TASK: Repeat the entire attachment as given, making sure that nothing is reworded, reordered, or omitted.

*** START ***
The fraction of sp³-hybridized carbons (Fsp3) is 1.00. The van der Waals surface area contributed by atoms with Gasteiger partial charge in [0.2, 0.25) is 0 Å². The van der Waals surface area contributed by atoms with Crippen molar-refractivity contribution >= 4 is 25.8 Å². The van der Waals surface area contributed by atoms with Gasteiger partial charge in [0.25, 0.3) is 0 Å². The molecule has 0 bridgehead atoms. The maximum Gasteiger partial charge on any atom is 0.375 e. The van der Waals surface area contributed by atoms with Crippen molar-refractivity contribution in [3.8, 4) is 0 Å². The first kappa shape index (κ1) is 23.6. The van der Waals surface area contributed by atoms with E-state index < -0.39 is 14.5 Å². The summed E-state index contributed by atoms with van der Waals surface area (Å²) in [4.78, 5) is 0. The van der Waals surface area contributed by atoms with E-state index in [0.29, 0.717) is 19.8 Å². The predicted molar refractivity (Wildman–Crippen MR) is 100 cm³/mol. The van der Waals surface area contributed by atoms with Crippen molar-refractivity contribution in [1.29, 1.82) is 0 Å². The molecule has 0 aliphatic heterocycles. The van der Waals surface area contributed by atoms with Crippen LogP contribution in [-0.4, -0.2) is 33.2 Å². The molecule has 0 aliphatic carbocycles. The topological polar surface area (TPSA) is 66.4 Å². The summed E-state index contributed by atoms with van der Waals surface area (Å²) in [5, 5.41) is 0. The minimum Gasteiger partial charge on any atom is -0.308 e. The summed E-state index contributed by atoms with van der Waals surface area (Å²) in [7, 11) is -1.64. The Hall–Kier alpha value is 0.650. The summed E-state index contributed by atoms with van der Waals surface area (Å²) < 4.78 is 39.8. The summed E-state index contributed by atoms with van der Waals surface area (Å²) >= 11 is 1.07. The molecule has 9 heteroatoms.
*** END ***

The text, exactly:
The fraction of sp³-hybridized carbons (Fsp3) is 1.00. The van der Waals surface area contributed by atoms with Gasteiger partial charge in [0.2, 0.25) is 0 Å². The van der Waals surface area contributed by atoms with Crippen molar-refractivity contribution >= 4 is 25.8 Å². The van der Waals surface area contributed by atoms with Gasteiger partial charge in [0.25, 0.3) is 0 Å². The molecule has 0 bridgehead atoms. The maximum Gasteiger partial charge on any atom is 0.375 e. The van der Waals surface area contributed by atoms with Crippen molar-refractivity contribution in [3.8, 4) is 0 Å². The first kappa shape index (κ1) is 23.6. The van der Waals surface area contributed by atoms with E-state index < -0.39 is 14.5 Å². The summed E-state index contributed by atoms with van der Waals surface area (Å²) in [4.78, 5) is 0. The van der Waals surface area contributed by atoms with E-state index in [0.29, 0.717) is 19.8 Å². The predicted molar refractivity (Wildman–Crippen MR) is 100 cm³/mol. The van der Waals surface area contributed by atoms with Crippen molar-refractivity contribution in [1.29, 1.82) is 0 Å². The molecule has 0 aliphatic heterocycles. The van der Waals surface area contributed by atoms with Crippen LogP contribution in [-0.4, -0.2) is 33.2 Å². The molecule has 0 aliphatic carbocycles. The topological polar surface area (TPSA) is 66.4 Å². The summed E-state index contributed by atoms with van der Waals surface area (Å²) in [5, 5.41) is 0. The minimum Gasteiger partial charge on any atom is -0.308 e. The summed E-state index contributed by atoms with van der Waals surface area (Å²) in [7, 11) is -1.64. The Hall–Kier alpha value is 0.650. The summed E-state index contributed by atoms with van der Waals surface area (Å²) < 4.78 is 39.8. The summed E-state index contributed by atoms with van der Waals surface area (Å²) >= 11 is 1.07. The molecule has 9 heteroatoms.